Three-year-old Kaitlyn stays close to her mom at Gigi’s Playhouse in Hoffman Estates. But soon many of the children are captivated by the parachute material floating above their heads. All of the children in this preschool program have been diagnosed with Down syndrome—the most frequently occurring genetic condition in the U.S. Christine Loukuta was given her daughter’s diagnosis at 3:00 am after her daughter’s birth.
“I was balling hysterically, just left there, just left there in darkness,” Loukuta said. “It was an awful experience.”
Nancy Gianni had similar feelings when she was told of her daughter’s Down syndrome diagnosis 12 years ago.
“Panic. Devastation. Fear,” Gianni said. “Just scared for her and for my family.”
Gianni did not want another family to go through what hers had gone through. She designed a program to provide free supportive services for those with Down syndrome. Named after her daughter, Gigi, the first Gigi’s Playhouse opened in Hoffman Estates. Today, there are Gigi’s Playhouse Achievement Centers in 23 states in the U.S. and Mexico with plans to add seven more by the end of the year.
“We give them hope. We give them belief, and we give them programs from prenatal diagnosis through career skills,” Gianni said.
Gigi’s Playhouse has made a world of difference for Christine Loukuta and her daughter.
“They gave me all the steps, all the tools, all the skills that we need for Kaitlyn are right here,” Loukuta said.
Doug Sokulski is delighted as his 2-year-old daughter gives bubble blowing a try. Though she may not know it, blowing bubbles will help strengthen the muscles around her mouth and tongue. An essential part of the program’s goal is to improve speech and communication for those with Down syndrome.
“Grace gets to come here and socialize with her peers, and we get to also meet wonderful families and kind of collaborate and talk about what we’re going through,” Doug Sokulski said.
Gigi herself is a model of how much progress can be made. Now 12, the founder’s daughter works hard on her speech and has developed easily understandable communication skills. She credits her progress to her mom.
“I love her as my best friend,” Gigi said.
“My dreams for her are unlimited,” Nancy Gianni said.
Right now, all programs at Gigi’s Playhouse are handled by volunteers and are all free. One of the most critical and popular programs is the exercise program.
“Like a diabetic needs insulin, our kids need fitness and therapy,” Nancy Gianni said. “They have low muscle tone. They need help to build their muscles every single day.”
Literacy programs continue through adulthood. This 36-year-old woman had never spoken until she came to Gigi’s Playhouse two years ago. Now, she can communicate and has moved on to understanding basic math skills with her volunteer tutor.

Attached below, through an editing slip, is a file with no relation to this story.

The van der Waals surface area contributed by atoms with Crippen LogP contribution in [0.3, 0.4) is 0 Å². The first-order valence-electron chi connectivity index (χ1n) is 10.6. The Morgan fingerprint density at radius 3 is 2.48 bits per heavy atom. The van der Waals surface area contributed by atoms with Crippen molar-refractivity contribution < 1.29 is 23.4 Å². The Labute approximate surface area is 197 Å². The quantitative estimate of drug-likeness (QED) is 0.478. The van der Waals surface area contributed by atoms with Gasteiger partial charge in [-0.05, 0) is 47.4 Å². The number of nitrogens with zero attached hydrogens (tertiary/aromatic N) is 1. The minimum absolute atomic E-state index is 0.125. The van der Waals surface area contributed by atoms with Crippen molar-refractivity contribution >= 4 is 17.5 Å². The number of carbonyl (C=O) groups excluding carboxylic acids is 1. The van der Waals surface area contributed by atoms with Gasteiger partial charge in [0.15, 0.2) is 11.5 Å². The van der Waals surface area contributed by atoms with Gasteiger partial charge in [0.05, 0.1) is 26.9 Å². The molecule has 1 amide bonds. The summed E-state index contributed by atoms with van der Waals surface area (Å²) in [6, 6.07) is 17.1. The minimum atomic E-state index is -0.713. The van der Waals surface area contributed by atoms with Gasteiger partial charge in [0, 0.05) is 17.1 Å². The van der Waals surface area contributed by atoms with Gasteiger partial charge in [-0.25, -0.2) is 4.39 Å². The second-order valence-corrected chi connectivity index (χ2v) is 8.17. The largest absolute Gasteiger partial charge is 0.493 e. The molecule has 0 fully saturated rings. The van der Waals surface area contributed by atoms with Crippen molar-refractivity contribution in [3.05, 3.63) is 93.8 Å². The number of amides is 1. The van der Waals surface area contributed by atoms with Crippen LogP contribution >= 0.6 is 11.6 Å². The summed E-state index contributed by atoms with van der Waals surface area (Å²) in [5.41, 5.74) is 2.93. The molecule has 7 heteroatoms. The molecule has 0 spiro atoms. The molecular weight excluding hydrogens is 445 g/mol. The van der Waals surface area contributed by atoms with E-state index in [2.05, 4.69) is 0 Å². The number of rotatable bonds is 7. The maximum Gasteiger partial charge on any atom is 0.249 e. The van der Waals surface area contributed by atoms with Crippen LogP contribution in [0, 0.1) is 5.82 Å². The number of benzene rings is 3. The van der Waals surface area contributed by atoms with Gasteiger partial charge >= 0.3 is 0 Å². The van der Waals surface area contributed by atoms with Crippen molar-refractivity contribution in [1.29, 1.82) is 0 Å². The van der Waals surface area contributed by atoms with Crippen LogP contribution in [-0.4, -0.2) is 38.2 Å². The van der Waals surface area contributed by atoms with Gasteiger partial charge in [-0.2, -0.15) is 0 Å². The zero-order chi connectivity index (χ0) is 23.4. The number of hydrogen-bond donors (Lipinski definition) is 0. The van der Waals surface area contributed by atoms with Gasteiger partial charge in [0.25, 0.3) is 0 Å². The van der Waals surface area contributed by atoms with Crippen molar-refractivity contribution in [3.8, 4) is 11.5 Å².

After age 18, students attend Gigi University, where more advanced literacy and math skills are taught.
Gigi University graduates transition into an internship here in the Hugs + Mugs store, a critical step for entering into the job market and hopefully independent living.
The Hugs + Mugs store is open to the public and sells light foods and mugs made by Gigi’s Playhouse students. Aubrey Soukup has learned to run the electronic cash register and says the experience should help her in the job market.
“It’s important because when you leave Hugs + Mugs, you will get the opportunity to get a great job, and people can see if you make a resume people can see that I work in a high standard place like this,” said Aubrey Soukup.
Funding for Gigi’s Playhouse s comes from individual and corporate donations. The Chicago architectural firm of Perkins + Will designed the space and developed its look for this new Hoffman Estates site in 2013. The firm’s pro-bono contribution equivalent to 52 weeks of work .The design divides the space into zones—the expressive zone for play in this large room and the reflection zone for learning the smaller rooms. The design is now in seven locations and is working so well that it will be used for all future Gigi’s Playhouses.
“It is serving as a model to other locations as well,” Julie Michiels, Perkins + Will architect, said. “They’ve put together a playbook or a kit of parts for other locations as they open to use. So we think they’re seeing a lot of success as being able to support new playhouses as they come online”
At some point, Gianni says, professional staff members may be needed to meet the ever-increasing demand for services for those with Down syndrome. But for now, volunteers and parents are filling the gap and changing lives in the process.